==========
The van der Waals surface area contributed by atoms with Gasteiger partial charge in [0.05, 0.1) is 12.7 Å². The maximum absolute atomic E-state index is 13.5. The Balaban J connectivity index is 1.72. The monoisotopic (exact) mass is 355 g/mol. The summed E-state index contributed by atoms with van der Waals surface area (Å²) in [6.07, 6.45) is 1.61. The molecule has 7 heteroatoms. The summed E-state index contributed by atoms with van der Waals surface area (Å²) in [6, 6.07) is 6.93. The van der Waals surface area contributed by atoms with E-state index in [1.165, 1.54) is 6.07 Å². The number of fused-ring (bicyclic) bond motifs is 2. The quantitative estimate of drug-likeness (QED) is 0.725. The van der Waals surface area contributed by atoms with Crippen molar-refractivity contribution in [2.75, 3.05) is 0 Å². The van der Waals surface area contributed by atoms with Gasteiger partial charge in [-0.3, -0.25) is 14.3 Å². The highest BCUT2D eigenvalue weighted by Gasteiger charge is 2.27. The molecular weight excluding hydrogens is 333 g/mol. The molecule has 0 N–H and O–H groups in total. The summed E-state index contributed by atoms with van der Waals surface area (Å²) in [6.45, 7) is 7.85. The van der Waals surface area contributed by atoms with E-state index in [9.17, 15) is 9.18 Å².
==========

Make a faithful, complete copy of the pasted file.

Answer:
The van der Waals surface area contributed by atoms with Gasteiger partial charge in [0.05, 0.1) is 12.7 Å². The maximum absolute atomic E-state index is 13.5. The Balaban J connectivity index is 1.72. The monoisotopic (exact) mass is 355 g/mol. The summed E-state index contributed by atoms with van der Waals surface area (Å²) in [6.07, 6.45) is 1.61. The molecule has 7 heteroatoms. The summed E-state index contributed by atoms with van der Waals surface area (Å²) in [6, 6.07) is 6.93. The van der Waals surface area contributed by atoms with E-state index in [1.165, 1.54) is 6.07 Å². The number of fused-ring (bicyclic) bond motifs is 2. The quantitative estimate of drug-likeness (QED) is 0.725. The van der Waals surface area contributed by atoms with Crippen molar-refractivity contribution in [2.75, 3.05) is 0 Å². The van der Waals surface area contributed by atoms with Gasteiger partial charge in [-0.3, -0.25) is 14.3 Å². The highest BCUT2D eigenvalue weighted by Gasteiger charge is 2.27. The molecular weight excluding hydrogens is 333 g/mol. The molecule has 0 N–H and O–H groups in total. The summed E-state index contributed by atoms with van der Waals surface area (Å²) in [6.45, 7) is 7.85. The van der Waals surface area contributed by atoms with E-state index in [9.17, 15) is 9.18 Å².